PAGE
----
Rochester, N.Y.—Today 22-year-old Ashley Johnson has her life in control. She has a job and is going to school to study Business Administration. In her spare time, she volunteers with R.I.S.E Youth Connection.
But years ago, when she was 16 years old, Ashley’s future didn’t shine so bright. She was a member of a gang and was constantly getting into fights.
“The wrong crowd I was around and all the anger I had inside of me, it just led me down the wrong path,” she says.
Ashley had a warrant out for her arrest after a large fight broke out at her school. She didn’t want to go to jail so she knew she had to turn her life around.
Through the help of Paul McFadden, the executive director of R.I.S.E. Youth Connection and her family, Ashley was able to leave gang life and get back on track.
The Rochester Police Department says it knows the important role families and loved ones play in people’s lives. That’s why they are seeking the help of gang members’ families to help stop the violence in the city.
“We want to reach out to the people who have influence over these people’s lives,” says Sgt. Justin Collins of RPD. “If they don’t respect the police, they respect someone in their lives.”
Talking to gang members’ families is nothing new for the department, but officers are doing more of it. Sgt. Collins says it’s because of the increased violence in the city this year and also because the method had worked in the past.
“Someone in [the gang member’s] life does have influence over them, so we want to speak to those people so they can speak in their own language and tell the person ‘Hey, the police are trying to let you know as much as they can, this is about stopping this. The violence has to stop. Stop before a life is lost’,” says Sgt. Collins.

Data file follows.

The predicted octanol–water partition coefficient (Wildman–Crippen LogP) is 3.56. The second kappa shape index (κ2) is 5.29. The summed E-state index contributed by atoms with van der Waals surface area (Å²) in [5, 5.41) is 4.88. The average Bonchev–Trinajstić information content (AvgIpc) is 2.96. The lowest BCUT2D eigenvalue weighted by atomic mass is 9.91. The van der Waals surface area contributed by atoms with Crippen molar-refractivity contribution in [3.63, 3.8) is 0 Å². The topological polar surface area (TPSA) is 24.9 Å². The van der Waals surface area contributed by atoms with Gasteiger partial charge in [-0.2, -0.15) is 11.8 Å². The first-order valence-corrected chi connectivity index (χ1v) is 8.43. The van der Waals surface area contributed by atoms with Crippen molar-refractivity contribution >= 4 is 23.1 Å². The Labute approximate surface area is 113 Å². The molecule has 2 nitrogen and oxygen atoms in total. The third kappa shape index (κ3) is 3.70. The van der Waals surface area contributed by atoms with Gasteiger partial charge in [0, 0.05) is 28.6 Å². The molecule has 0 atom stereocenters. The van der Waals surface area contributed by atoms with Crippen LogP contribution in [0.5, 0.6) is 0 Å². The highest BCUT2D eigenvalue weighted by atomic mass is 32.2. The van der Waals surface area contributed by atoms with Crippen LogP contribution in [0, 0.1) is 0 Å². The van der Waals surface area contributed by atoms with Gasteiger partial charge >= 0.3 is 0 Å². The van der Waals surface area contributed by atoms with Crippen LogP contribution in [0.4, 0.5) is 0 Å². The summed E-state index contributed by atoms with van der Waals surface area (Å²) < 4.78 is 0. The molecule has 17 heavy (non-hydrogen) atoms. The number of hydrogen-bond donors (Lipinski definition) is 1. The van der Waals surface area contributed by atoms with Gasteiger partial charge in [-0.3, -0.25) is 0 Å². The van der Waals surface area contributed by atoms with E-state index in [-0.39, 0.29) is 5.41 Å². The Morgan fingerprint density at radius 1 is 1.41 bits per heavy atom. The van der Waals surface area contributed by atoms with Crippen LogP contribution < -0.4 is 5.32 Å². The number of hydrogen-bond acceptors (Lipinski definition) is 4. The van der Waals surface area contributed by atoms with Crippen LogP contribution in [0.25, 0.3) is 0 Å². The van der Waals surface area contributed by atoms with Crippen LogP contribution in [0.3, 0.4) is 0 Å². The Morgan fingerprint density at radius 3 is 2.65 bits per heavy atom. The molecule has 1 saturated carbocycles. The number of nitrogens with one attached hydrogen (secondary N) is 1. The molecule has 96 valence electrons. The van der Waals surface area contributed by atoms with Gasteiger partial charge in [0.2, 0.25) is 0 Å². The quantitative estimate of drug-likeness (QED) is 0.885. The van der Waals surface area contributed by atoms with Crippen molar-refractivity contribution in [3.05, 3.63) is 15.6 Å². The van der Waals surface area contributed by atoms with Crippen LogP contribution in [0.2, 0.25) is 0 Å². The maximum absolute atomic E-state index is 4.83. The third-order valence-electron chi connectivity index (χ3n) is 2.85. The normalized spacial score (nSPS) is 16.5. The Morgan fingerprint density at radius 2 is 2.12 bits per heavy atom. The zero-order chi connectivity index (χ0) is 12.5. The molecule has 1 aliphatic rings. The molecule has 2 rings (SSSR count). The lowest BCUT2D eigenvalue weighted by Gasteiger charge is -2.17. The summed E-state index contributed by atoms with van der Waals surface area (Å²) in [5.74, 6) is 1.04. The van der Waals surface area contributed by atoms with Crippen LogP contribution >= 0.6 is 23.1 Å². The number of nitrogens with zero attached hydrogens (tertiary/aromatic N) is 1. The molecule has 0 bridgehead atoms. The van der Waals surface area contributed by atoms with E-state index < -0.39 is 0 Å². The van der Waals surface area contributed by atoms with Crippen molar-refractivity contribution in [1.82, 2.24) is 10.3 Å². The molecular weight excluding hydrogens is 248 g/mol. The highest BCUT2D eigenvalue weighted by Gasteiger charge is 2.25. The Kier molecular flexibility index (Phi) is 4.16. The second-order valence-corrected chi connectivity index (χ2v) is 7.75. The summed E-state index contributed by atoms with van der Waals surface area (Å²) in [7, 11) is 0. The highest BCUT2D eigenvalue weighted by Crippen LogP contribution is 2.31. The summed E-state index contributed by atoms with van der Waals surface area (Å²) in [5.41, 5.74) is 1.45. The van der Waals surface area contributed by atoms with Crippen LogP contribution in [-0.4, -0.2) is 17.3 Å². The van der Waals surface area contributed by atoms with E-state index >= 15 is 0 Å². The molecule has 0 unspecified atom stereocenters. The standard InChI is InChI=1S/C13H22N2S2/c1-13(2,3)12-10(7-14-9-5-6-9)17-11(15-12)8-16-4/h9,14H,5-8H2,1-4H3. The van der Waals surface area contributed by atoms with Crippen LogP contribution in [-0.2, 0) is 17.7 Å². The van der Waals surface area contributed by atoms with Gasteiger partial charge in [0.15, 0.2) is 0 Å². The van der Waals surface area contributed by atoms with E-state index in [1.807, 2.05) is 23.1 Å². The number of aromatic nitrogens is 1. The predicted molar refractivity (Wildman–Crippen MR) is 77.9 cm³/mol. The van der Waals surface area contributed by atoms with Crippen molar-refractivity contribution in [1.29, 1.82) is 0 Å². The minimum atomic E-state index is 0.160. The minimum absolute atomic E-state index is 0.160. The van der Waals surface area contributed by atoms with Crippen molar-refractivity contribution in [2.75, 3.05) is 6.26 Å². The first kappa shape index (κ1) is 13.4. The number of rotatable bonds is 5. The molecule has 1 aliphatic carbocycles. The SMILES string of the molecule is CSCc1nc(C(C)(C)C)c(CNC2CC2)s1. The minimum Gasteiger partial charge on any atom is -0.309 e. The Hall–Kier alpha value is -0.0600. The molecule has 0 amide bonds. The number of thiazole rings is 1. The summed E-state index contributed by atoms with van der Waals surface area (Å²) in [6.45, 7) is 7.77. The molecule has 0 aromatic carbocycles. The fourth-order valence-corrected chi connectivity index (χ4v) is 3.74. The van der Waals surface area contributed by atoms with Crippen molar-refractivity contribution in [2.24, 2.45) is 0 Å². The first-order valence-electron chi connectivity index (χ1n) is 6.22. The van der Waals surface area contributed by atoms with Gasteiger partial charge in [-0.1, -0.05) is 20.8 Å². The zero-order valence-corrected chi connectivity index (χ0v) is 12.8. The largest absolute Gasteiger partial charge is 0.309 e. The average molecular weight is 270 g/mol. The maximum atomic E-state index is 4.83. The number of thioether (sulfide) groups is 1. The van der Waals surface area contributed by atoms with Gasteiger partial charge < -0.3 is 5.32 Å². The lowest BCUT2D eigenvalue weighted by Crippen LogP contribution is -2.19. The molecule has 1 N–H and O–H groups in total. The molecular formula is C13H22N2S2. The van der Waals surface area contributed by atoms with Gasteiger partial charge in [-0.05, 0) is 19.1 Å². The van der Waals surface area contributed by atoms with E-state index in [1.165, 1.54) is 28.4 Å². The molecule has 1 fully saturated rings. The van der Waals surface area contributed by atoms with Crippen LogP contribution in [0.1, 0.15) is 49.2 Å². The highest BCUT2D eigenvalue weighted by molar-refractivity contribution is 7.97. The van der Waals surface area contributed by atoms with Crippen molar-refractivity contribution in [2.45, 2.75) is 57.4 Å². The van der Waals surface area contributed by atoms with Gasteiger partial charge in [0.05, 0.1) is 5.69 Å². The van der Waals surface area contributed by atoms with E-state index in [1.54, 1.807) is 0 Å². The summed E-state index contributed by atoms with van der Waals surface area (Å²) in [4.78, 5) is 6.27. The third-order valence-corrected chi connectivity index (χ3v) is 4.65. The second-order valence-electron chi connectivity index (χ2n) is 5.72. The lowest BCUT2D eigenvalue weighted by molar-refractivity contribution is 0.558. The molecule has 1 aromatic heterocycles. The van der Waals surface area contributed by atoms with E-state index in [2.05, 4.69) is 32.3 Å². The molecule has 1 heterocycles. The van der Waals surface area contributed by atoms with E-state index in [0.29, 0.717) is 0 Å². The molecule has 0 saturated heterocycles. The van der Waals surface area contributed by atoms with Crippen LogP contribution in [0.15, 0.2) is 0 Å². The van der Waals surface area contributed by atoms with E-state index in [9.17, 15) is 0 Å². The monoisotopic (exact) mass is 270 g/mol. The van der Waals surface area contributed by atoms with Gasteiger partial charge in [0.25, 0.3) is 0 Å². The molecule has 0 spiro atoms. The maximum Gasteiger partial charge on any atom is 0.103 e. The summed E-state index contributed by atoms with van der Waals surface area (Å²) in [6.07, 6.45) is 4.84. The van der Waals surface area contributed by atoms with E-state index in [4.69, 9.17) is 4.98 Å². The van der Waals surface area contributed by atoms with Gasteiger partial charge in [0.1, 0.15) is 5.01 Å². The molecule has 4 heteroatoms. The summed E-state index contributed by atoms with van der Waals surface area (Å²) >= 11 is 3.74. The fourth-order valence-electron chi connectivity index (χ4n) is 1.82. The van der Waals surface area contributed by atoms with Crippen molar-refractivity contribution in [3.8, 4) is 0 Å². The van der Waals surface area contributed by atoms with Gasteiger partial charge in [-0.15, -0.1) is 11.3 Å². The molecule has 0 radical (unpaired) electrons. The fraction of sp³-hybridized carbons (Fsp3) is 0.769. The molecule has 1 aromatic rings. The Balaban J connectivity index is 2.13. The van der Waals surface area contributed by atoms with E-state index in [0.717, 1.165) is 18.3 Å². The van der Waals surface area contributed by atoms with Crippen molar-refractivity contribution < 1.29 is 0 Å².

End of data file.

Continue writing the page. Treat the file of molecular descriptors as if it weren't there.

Officers don’t necessarily visit gang members’ families only when they are trying to make an arrest, but also as a preventative measure or as a warning. Sgt. Collins says family members are often either shocked, angry or in denial when a police officer tells them about a loved one’s involvement in gangs.
“I think most people would protect their loved one. They say ‘Oh, not my loved one!’ That’s just the natural human reaction, but it’s what happens when we leave. We’ve heard and seen… we’ve gotten a lot of feedback that families end up telling their loved ones ‘Police were here and they say you’re involved in this stuff’.”
Victor Saunders from Pathways to Peace says this method of reaching out to the family can be effective - especially when it comes to teens and youth.
“When you’re talking to parents or guardians who have a vested interest in their young person, they still have a hold on them,” Saunders says. “It gives them a greater power to fight against this behavior.”
Ashley says she believes there are ways families can help gang members.
“Just the love and care they put towards the child and showing that child that [their family] really cares and are there for them. They don’t have to be scared to talk to [their family] and that they are not going to judge them for the mistakes they’ve made. I think that a young child or youth would really appreciate that and want to change more if they hear that.”
McFadden says families often need support and resources to help teens who are a part of a gang.
“Here at R.I.S.E Youth Connection we try to help not only the teens in gangs with resources but with family members who want to show support,” McFadden says. “If the whole family is strengthening it actually helps the individual to transition out of gangs better.”
He says while families can intervene and support their youth or teens in gangs, it is ultimately up to the individual.
“I would implore the young people to take the time out and listen,” McFadden says. “This is a chance for you to make the change inside of your life and for a better future.”